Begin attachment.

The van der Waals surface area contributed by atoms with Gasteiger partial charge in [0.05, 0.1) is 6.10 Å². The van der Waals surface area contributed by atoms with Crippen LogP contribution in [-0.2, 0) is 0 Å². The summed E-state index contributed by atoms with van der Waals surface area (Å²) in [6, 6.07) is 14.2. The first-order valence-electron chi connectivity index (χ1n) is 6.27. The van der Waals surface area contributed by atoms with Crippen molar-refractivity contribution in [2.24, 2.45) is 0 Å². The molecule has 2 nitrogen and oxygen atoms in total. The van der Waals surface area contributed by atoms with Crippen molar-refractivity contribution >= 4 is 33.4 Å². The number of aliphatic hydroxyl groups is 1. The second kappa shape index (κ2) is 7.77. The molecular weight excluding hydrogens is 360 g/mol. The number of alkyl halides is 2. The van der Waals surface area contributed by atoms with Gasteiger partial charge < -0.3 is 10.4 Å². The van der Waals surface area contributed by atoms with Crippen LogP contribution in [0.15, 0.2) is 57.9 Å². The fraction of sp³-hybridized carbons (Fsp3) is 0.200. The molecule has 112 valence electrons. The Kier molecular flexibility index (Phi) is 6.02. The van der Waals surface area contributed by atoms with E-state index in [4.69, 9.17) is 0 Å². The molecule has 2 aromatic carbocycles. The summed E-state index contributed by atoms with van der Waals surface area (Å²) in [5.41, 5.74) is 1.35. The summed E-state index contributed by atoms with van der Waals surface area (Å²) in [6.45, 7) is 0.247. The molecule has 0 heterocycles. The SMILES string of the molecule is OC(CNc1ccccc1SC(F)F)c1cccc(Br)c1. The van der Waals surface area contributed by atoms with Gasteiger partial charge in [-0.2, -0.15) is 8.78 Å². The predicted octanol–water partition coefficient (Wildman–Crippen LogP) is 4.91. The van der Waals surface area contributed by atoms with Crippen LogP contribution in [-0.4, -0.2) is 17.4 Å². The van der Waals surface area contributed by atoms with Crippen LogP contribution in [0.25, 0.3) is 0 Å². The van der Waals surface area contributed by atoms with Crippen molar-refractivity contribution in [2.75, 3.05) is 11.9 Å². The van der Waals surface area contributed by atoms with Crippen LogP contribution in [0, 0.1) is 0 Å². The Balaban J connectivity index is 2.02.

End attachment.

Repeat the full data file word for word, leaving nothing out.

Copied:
The van der Waals surface area contributed by atoms with Gasteiger partial charge in [0.05, 0.1) is 6.10 Å². The van der Waals surface area contributed by atoms with Crippen LogP contribution in [-0.2, 0) is 0 Å². The summed E-state index contributed by atoms with van der Waals surface area (Å²) in [6, 6.07) is 14.2. The first-order valence-electron chi connectivity index (χ1n) is 6.27. The van der Waals surface area contributed by atoms with Crippen molar-refractivity contribution in [2.24, 2.45) is 0 Å². The molecule has 2 nitrogen and oxygen atoms in total. The van der Waals surface area contributed by atoms with Crippen molar-refractivity contribution >= 4 is 33.4 Å². The number of aliphatic hydroxyl groups is 1. The second kappa shape index (κ2) is 7.77. The molecular weight excluding hydrogens is 360 g/mol. The number of alkyl halides is 2. The van der Waals surface area contributed by atoms with Gasteiger partial charge < -0.3 is 10.4 Å². The van der Waals surface area contributed by atoms with Crippen LogP contribution in [0.15, 0.2) is 57.9 Å². The fraction of sp³-hybridized carbons (Fsp3) is 0.200. The molecule has 112 valence electrons. The Kier molecular flexibility index (Phi) is 6.02. The van der Waals surface area contributed by atoms with E-state index in [4.69, 9.17) is 0 Å². The molecule has 2 aromatic carbocycles. The summed E-state index contributed by atoms with van der Waals surface area (Å²) in [5.41, 5.74) is 1.35. The summed E-state index contributed by atoms with van der Waals surface area (Å²) in [6.45, 7) is 0.247. The molecule has 0 heterocycles. The SMILES string of the molecule is OC(CNc1ccccc1SC(F)F)c1cccc(Br)c1. The van der Waals surface area contributed by atoms with Gasteiger partial charge in [-0.2, -0.15) is 8.78 Å². The predicted octanol–water partition coefficient (Wildman–Crippen LogP) is 4.91. The van der Waals surface area contributed by atoms with Crippen LogP contribution in [-0.4, -0.2) is 17.4 Å². The van der Waals surface area contributed by atoms with Crippen LogP contribution in [0.25, 0.3) is 0 Å². The van der Waals surface area contributed by atoms with Crippen molar-refractivity contribution in [2.75, 3.05) is 11.9 Å². The van der Waals surface area contributed by atoms with Crippen LogP contribution in [0, 0.1) is 0 Å². The Balaban J connectivity index is 2.02.